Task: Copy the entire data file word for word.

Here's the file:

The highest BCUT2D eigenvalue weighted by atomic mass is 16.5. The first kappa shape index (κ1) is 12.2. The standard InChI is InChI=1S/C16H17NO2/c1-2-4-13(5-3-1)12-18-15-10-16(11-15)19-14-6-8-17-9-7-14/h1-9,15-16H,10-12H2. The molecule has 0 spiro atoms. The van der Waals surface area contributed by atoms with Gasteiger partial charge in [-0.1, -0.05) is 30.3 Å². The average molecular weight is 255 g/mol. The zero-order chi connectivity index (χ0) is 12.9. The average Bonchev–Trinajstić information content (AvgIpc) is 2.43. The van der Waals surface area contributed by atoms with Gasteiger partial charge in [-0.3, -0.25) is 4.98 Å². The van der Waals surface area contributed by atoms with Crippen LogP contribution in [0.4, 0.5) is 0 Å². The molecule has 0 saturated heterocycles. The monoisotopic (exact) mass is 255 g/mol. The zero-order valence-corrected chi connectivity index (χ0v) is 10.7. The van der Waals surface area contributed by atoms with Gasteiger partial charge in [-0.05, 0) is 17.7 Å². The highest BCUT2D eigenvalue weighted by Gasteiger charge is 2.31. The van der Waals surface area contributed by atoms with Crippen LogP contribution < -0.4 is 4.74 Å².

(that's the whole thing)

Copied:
The highest BCUT2D eigenvalue weighted by atomic mass is 16.5. The first kappa shape index (κ1) is 12.2. The standard InChI is InChI=1S/C16H17NO2/c1-2-4-13(5-3-1)12-18-15-10-16(11-15)19-14-6-8-17-9-7-14/h1-9,15-16H,10-12H2. The molecule has 0 spiro atoms. The van der Waals surface area contributed by atoms with Gasteiger partial charge in [-0.1, -0.05) is 30.3 Å². The average molecular weight is 255 g/mol. The zero-order chi connectivity index (χ0) is 12.9. The average Bonchev–Trinajstić information content (AvgIpc) is 2.43. The van der Waals surface area contributed by atoms with Gasteiger partial charge in [-0.3, -0.25) is 4.98 Å². The van der Waals surface area contributed by atoms with Crippen LogP contribution in [0.4, 0.5) is 0 Å². The molecule has 0 saturated heterocycles. The monoisotopic (exact) mass is 255 g/mol. The zero-order valence-corrected chi connectivity index (χ0v) is 10.7. The van der Waals surface area contributed by atoms with Gasteiger partial charge in [-0.05, 0) is 17.7 Å². The highest BCUT2D eigenvalue weighted by Gasteiger charge is 2.31. The van der Waals surface area contributed by atoms with Crippen LogP contribution < -0.4 is 4.74 Å².